The Central African Republic (CAR) continues to experience sustained political instability and intermittent armed conflict since the beginning of the civil war in 2012. The country has endured decades of civil unrest resulting in deep societal cleavages, increasing poverty levels, and the diminished capacity of the state. Long-standing economic and political grievances have led to violence along ethno-religious lines. The current conflict has deeply impacted civilian life and unraveled communities, creating an environment of fear and mistrust, which threatens the long-term security of the country. Against this backdrop, a consortium was formed – The Central African Republic Interfaith Peacebuilding Partnership (CIPP) – and funded under USAID’s Global Development Alliance to support a range of critical peacebuilding initiatives in CAR.
The civil conflict in CAR assumed a religious dimension following the violent coup in March 2013, when Michael Djotodia seized power, supported through an alliance of predominately Muslim armed groups – collectively called the Séléka. This transition marked a fundamental reversal in the political landscape of CAR, which until then had been largely dominated by politicians from the predominantly Christian south. In response to the Séléka, a violent opposition movement known as the Anti-Balaka arose, engaging the Séléka but also committing reprisal attacks on the Muslim population at large. Although the Séléka was officially disbanded by Djotodia following the coup, the remnants of the group referred to as ex- Séléka on one side and Anti-Balaka militants on the other continue to commit severe human rights violations against civilians.
Religious and faith-based organizations have played a large role in attempting to heal the divided society.
In response to the violence, Christian and Muslim religious leaders have come together to preach peace and reconcile warring factions and communities. As a key part of these efforts, the president of the Central African Islamic Community, Imam Oumar Kobine Layama, the Catholic Archbishop of Bangui and President of the Episcopal Conference, Cardinal Dieudonné Nzapalainga, and the President of the Central African Evangelical Alliance, Pastor Nicolas Guérékoyaméné-Gbangou, founded the National Interfaith Peace Platform (PCRC) in 2012.
CIPP was formed in 2015 by a consortium of partners led by Catholic Relief Services (CRS) and including Islamic Relief Worldwide, World Vision International, Aegis Trust, and the PCRC. The consortium also includes Palo Alto University and Johns Hopkins University, as resource members, providing support to trauma-healing programming. Acknowledging the positive role religious reconciliation can play in the conflict, the partnership builds on and mirrors the interreligious character of the PCRC, whose founders have campaigned together since civil war erupted in December 2012. It aims to lay the groundwork for sustainable social cohesion in CAR by: strengthening the capacity of CAR’s religious and civil society institutions to promote peacebuilding and social cohesion, increasing economic development for the average citizen through vocational training and livelihoods programs, and conducting trauma-healing workshops and peace education programs.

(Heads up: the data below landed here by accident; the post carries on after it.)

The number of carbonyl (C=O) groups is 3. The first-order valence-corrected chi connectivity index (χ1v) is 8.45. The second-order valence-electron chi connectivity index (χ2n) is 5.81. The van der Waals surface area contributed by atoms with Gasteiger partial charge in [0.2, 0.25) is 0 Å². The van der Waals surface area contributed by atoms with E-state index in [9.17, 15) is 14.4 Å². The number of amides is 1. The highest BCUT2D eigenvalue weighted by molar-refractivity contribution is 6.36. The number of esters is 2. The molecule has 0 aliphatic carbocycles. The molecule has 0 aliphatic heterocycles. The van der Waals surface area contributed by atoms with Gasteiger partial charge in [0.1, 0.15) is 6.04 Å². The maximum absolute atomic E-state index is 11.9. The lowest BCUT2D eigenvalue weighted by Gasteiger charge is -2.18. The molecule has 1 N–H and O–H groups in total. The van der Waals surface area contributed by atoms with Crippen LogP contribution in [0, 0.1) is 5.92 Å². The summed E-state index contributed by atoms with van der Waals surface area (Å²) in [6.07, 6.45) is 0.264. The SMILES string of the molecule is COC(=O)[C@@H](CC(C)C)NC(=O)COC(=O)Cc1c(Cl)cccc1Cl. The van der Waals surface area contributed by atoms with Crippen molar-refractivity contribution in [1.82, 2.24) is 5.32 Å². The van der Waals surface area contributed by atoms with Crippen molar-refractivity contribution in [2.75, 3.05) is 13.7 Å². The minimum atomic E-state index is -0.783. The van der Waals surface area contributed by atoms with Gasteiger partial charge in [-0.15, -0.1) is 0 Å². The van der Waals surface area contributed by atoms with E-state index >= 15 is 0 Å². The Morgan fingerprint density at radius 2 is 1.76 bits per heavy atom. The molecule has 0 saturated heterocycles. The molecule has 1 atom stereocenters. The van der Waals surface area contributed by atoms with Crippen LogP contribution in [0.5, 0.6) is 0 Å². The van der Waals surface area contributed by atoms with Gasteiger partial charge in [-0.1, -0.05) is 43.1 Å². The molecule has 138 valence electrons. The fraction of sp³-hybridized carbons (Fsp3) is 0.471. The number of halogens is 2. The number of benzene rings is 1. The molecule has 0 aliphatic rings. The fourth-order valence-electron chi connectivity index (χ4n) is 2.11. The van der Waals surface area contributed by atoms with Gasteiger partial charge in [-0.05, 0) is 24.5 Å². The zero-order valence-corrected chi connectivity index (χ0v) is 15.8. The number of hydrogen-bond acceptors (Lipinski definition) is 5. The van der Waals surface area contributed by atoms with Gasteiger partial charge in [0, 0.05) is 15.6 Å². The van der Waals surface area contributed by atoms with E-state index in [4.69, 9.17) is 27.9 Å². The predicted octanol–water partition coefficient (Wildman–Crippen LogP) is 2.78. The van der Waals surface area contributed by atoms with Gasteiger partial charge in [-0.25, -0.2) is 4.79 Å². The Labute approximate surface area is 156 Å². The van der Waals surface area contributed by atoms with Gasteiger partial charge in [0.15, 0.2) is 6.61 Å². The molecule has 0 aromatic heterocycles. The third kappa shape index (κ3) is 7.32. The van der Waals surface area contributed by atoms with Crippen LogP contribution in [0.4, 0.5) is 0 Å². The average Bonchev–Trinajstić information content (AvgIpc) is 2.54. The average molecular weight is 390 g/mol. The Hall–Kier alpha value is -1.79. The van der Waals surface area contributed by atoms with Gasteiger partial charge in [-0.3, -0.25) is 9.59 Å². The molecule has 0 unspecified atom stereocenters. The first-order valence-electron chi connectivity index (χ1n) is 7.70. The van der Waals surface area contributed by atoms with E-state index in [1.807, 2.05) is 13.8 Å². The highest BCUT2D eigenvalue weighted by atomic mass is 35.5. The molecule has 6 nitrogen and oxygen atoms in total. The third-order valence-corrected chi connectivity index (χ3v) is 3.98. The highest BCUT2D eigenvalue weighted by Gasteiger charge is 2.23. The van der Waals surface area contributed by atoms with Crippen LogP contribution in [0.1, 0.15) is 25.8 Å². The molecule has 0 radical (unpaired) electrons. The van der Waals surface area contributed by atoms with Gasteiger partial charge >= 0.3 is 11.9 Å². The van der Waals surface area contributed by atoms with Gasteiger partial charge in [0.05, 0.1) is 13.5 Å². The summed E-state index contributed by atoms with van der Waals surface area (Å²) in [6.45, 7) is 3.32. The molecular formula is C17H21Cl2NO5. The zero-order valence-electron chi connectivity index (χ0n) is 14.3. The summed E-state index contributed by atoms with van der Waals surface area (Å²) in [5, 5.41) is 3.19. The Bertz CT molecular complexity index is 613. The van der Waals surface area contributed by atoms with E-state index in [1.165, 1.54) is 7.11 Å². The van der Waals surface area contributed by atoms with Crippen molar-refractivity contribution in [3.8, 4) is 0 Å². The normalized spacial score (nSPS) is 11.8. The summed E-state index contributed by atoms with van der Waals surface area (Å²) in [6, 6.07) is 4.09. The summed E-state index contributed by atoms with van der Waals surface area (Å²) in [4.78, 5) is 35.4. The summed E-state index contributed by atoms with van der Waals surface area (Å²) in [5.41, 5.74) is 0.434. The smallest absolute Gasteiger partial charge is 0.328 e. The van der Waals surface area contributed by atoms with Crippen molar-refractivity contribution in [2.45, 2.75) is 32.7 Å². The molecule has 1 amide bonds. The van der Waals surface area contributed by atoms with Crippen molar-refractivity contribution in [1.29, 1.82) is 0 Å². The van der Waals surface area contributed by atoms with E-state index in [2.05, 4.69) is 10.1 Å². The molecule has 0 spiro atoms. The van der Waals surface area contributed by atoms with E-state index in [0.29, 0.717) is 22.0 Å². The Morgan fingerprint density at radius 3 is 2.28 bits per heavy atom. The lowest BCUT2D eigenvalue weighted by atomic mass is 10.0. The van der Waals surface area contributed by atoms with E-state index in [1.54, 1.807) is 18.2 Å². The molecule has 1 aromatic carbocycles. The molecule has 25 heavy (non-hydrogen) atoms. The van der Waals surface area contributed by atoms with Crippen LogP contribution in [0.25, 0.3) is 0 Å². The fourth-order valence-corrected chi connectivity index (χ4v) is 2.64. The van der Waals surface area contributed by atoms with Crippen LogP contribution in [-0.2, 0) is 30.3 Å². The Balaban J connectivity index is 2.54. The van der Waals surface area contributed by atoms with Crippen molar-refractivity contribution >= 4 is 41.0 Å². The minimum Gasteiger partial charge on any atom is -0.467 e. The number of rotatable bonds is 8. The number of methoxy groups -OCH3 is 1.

In addition to $3.5 million in funding provided by USAID, CIPP has leveraged over $4.2 million from private sector donors including the GHR Foundation, Rick and Nancy Moskovitz Foundation, Pears Foundation, John and Ann Montgomery, Jon and Linda Halbert Family Foundation, Michael Benson, and the Microsoft Foundation.
To date, CIPP has also identified over 280 Central African religious and civil society institutions working to promote social cohesion. The project is launching a Social Cohesion Community of Practice for a selected group of these institutions, which represent the diverse secular and religious faces of CAR. The community of practice is the center of CIPP’s initiative to build local capacity for peace through trainings and small grants for social cohesion projects. CIPP is also contributing to improved knowledge on global social cohesion indicators and monitoring tools through a partnership with the United States Institute of Peace.
Recognizing the critical issue of youth employment – both as an end in itself and as a means to reducing recruitment to armed groups – CIPP is engaging key stakeholders in youth employment to improve economic outcomes for vulnerable youth in Bangui. After identifying key sectors for livelihoods and receiving commitments from employers to hire trained youth, the project will support these young people through short-cycle vocational training programs and accompany them on their path to secure employment. Simultaneously, CIPP provides technical training and trauma healing services for community-based savings and lending groups. Through improved livelihood security, once-divided communities will come together to pursue the common goal of economic development.